Community Greenhouse: Find the people with the next big ideas and support them to grow your community
How do you surface the best emerging ideas in a community and give the people leading them the support they need to jumpstart action?
Find projects with potential in bottom up entrepreneurial communities.
When you have a bottom up (ie: no leader deciding what is most important and what everyone should do) community of people drawn together by a shared purpose, how do you make sense of what is going on and what is worth your time to support?
- How do you know what projects are around, who is leading them and how best to support them?
- How do you get to know some more people who are around and how you might form collaborations and relationships?
- How can the community be mobilized to create value and make progress on its mission?
It’s a bit like a garden. How do we find out where the next big seeds are and who is holding them? How do we help them sprout and grow?
A community greenhouse session.
Here is a playbook with a simple process that takes a few hours to organise, 90 minutes to run and helps add value in 3 specific ways.
- Identifying and supporting new projects that have potential.
Spotlighting the entrepreneurs and project leads in the community who have something they are working on and want to grow. These sessions help everyone align around people who are building something, giving them the opportunity to get some support to grow.
- Creating purposeful connections.
This facilitated structure brings people together to meet, connect and share ideas by actually providing value to someone. It’s a purposeful use of time. It’s not just a meet and greet networking event. People meet together by sharing ideas and actively contributing to projects.
- Engineering serendipity and collective identity.
New people meet each other, learn about new projects, have ideas about connections to make. Spark a good conversation that leads to a follow up, that leads to a….
To be successful, you will need a few people leading projects to present, a few dozen participants to join. The process allows project leads to share their ideas and vision, and allows for everyone involved to meet some other people, contribute their thinking, make some connections and help make some positive progress in a short period of time.
- Network or member driven organizations who have lots of different stakeholders, diverse perspectives and many different tactics all aligned by some shared mission.
- Newly formed Web3 communities, DAOs and groups who are making sense of who is around, what they are doing and how people might work together on projects.
- Progresssive, innovation orientated organisations who are trying to spotlight leaders of new initiatives and champion new projects.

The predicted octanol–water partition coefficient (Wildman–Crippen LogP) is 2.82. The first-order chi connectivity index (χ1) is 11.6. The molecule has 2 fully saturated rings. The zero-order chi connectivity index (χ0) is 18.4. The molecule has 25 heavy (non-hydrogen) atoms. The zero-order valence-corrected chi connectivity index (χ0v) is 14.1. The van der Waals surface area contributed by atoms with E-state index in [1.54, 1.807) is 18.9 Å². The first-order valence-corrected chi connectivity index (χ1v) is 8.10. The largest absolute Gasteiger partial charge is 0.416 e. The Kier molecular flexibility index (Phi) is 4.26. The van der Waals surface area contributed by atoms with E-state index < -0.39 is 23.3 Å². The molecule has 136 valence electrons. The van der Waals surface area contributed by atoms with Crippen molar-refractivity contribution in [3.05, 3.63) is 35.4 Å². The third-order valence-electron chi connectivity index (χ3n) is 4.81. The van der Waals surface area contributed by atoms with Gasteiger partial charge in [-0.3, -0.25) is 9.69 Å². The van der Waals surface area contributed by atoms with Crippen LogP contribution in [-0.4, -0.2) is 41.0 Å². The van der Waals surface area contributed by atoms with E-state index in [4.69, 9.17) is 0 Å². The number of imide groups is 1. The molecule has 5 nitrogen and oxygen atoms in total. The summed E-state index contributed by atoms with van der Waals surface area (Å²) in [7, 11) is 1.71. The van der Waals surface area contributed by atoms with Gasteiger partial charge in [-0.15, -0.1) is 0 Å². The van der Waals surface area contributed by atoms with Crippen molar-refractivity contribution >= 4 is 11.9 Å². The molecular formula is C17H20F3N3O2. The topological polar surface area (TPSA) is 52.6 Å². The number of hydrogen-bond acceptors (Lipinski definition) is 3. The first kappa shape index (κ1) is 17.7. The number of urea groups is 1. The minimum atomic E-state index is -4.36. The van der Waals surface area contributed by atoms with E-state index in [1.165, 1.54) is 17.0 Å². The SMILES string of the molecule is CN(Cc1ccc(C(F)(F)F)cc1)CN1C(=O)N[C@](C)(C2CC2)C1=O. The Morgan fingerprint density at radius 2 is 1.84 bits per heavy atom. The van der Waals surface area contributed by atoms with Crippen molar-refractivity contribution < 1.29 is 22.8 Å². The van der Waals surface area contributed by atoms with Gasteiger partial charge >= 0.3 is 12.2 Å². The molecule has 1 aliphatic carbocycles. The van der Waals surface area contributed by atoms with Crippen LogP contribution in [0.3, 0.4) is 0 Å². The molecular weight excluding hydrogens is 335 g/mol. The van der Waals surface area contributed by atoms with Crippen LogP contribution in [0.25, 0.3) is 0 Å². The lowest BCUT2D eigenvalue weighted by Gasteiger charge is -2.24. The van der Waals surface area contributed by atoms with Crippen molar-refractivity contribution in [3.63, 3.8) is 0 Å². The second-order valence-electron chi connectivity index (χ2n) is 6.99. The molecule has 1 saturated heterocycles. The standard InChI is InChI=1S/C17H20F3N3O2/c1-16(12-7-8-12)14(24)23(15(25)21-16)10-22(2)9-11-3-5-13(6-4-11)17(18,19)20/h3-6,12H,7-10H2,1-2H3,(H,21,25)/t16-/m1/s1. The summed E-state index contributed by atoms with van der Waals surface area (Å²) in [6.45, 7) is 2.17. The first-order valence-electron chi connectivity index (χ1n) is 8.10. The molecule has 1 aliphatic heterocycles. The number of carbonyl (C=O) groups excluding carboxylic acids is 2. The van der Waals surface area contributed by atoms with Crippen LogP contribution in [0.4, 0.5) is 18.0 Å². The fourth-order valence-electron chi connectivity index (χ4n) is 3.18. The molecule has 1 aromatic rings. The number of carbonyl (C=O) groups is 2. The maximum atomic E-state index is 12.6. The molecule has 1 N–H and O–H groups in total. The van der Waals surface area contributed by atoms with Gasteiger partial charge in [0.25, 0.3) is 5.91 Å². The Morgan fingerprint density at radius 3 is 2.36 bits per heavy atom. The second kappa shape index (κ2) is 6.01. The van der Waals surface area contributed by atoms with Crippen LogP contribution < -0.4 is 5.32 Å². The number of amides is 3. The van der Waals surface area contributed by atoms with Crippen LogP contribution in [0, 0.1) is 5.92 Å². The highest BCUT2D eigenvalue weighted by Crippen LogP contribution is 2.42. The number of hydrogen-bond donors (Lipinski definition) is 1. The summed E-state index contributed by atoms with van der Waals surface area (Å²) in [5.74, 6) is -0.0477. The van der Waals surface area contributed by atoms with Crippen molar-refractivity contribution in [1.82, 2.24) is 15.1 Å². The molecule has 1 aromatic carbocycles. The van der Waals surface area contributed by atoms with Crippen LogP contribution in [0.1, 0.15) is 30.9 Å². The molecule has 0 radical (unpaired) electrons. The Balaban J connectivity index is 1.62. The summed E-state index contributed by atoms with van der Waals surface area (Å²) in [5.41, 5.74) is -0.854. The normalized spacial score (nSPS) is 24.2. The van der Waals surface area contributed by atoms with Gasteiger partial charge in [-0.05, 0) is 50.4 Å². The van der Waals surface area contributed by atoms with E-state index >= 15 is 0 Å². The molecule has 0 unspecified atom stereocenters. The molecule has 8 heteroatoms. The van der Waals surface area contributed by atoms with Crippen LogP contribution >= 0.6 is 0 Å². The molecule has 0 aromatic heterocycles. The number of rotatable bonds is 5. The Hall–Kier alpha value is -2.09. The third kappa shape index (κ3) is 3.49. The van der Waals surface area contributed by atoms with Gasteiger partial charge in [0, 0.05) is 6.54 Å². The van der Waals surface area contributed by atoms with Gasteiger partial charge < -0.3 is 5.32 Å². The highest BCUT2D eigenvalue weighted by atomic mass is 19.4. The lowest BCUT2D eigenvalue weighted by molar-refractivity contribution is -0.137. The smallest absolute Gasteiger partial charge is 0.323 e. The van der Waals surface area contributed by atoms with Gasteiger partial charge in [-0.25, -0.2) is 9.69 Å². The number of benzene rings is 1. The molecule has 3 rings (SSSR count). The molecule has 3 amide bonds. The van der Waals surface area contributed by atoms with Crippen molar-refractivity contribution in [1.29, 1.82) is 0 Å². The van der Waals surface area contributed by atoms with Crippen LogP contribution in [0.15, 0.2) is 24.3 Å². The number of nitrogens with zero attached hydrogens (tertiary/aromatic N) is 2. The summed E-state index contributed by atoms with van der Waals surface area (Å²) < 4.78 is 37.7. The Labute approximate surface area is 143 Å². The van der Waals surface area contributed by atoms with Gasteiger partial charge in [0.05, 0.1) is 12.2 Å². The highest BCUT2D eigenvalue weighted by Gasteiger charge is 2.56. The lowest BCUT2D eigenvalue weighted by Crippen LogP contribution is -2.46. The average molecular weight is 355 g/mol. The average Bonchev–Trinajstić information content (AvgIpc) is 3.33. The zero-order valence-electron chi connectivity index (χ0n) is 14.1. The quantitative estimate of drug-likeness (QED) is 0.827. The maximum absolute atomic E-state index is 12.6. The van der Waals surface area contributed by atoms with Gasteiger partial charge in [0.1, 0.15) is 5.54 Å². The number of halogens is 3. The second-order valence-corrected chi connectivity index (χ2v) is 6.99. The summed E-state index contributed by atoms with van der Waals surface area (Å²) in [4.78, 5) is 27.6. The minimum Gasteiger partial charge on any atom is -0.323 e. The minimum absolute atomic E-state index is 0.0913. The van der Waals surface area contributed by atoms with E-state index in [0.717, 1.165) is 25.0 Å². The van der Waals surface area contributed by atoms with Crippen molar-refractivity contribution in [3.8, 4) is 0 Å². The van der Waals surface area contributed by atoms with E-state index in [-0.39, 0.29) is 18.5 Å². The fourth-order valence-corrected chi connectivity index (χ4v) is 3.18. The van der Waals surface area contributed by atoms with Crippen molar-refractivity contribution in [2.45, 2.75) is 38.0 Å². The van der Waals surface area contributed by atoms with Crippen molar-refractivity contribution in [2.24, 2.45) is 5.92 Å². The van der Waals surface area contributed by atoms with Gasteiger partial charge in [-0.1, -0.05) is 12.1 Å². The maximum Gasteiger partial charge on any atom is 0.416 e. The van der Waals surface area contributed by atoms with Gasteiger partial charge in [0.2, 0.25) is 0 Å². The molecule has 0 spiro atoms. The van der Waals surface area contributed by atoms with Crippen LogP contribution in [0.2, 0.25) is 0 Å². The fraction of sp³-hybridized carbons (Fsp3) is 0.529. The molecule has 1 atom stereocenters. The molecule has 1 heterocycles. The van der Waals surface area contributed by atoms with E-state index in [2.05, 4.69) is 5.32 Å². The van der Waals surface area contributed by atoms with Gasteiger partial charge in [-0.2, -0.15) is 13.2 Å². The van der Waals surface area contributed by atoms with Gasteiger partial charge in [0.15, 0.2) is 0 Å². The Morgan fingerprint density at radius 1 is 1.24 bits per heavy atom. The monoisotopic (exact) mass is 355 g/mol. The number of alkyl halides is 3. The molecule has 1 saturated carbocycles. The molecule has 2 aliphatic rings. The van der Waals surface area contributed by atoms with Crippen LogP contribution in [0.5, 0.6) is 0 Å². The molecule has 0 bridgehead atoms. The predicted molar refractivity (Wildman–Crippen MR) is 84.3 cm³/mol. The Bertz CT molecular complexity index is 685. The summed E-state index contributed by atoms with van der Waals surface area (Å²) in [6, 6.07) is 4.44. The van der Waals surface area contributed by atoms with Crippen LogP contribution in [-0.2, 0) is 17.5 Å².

What is SanghaDAO and where did this come from?
A few months ago I listened to a podcast conversation between Vince Horn from Buddhist Geeks and Kevin Owocki from Gitcoin, talking about a hypothetical SanghaDAO. What would meaningful integration between progressive meditators and technologists look like in the emerging Web3 space? What happens at the intersection of Dharma and DAOs?
It was an open enquiry - ‘What would a SanghaDAO do?’
This was enough of a provocation to get me and a few hundred others interested enough to jump into a discord to begin the bubblings of a “something”.
In the early days of Enspiral we had a lot of loose connections and entrepreneurial energy pinging around the place. With lots of people attracted towards a central vision, but no real clarity on who those people were, what projects they had and how best to support them, it was hard to orientate on how to be useful - or what the community was doing.
As a result we prototyped and tested lots of facilitation methods and event structures for helping solve some of these challenges.These types of sessions exist in lots of different formats, with different titles. At Enspiral we called them ‘collaboration cafes’ (our version of a world cafe) and experimented with formats like Project Kitchens and Troika Consulting from Liberating Structures.
Why a greenhouse?
For SanghaDAO we choose the analogy of a community greenhouse.
New seedlings need support to grow to the next stage. They need sunlight, safety, scaffolding and focused attention. This is what this kind of session provides.
Consider it a starting point for adaptation and improvement.
If you’re running a DAO and want to try this process we would love to hear how it goes for you.
SanghaDAO is still bubbling away. Learn more and join the discord here.
Better Work Together curates tools, methods and resources from the frontiers of collaboration and organisation building. Learn more about the project at betterworktogether.co